All dogs have the potential to develop genetic health problems, just as all people have the potential to inherit a particular disease. Run, don’t walk, from any breeder who does not offer a health guarantee on her puppies, who tells you that the breed is 100 percent healthy and has no known problems, or who tells you that her puppies are isolated from the main part of the household for health reasons. A reputable breeder will be honest and open about health problems in the breed and the incidence with which they occur in her lines.

Health certifications your pup’s parents should have:

One or more of the following exams are optional:

Careful breeders screen their dogs for genetic disease and breed only the healthiest and best-looking specimens, but sometimes Mother Nature has other ideas and a puppy develops one of these diseases despite good breeding practices. Advances in veterinary medicine mean that in many cases the dogs can still live good lives. If you’re getting a puppy, ask the breeder about the ages of the dogs in her lines and what they died of.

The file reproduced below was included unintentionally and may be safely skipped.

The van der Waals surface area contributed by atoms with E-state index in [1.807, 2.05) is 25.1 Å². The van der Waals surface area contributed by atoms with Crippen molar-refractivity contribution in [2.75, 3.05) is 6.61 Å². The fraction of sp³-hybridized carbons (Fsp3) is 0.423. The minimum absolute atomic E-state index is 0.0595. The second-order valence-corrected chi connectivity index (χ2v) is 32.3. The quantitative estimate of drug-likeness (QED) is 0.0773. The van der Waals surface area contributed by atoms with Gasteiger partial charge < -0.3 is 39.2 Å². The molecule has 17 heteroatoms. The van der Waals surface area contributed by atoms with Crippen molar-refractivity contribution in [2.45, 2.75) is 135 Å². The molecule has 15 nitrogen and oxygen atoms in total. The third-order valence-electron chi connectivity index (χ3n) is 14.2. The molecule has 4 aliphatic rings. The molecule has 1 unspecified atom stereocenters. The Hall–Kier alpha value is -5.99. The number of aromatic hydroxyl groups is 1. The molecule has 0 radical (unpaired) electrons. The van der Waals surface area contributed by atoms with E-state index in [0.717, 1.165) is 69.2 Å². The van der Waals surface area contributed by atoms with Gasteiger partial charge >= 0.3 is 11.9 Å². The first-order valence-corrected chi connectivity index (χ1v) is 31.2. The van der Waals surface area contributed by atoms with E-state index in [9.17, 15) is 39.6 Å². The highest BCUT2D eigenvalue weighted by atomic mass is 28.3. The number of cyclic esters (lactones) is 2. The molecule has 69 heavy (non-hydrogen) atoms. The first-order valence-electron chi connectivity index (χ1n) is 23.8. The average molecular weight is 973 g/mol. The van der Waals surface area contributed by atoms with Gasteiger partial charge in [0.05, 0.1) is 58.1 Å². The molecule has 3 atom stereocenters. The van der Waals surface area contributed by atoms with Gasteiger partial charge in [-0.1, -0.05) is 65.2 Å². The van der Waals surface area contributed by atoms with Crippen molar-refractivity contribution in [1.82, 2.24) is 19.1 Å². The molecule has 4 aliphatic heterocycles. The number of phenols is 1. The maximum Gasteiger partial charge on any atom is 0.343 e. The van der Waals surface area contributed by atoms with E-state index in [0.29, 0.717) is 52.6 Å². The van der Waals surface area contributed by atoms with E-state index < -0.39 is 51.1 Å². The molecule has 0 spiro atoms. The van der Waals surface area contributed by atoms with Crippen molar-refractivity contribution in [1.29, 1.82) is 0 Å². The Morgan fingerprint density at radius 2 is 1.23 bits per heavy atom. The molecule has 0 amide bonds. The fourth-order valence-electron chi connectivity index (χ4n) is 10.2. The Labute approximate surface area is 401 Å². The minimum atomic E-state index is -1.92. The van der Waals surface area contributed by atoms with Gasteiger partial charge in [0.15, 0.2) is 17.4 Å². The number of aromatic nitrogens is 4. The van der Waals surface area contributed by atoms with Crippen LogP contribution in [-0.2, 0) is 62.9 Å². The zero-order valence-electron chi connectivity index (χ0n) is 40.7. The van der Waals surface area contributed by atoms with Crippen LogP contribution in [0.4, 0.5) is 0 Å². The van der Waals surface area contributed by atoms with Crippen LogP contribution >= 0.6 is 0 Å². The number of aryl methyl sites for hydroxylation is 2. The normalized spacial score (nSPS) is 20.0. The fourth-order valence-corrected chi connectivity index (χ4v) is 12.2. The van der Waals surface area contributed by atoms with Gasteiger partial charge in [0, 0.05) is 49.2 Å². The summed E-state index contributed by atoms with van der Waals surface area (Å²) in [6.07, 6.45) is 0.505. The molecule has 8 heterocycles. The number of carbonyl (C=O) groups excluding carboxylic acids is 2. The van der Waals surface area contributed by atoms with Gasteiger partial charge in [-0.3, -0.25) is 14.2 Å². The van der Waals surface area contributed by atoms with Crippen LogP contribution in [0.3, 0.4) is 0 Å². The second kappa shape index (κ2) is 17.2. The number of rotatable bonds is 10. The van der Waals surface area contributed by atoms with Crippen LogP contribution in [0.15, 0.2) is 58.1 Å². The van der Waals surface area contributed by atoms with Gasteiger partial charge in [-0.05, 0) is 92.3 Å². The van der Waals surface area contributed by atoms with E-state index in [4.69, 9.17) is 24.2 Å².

If a breeder tells you she doesn’t need to do those tests because she’s never had problems in her lines or because her dogs have been vet checked, or if she gives any other excuses for skimping on the genetic testing of dogs, walk away immediately.

Remember that after you’ve taken a new puppy into your home, you have the power to protect him from one of the more common canine health problems: obesity. Keeping a Coton at an appropriate weight is one of the easier ways to protect his overall health.    

‹ Previous: Personality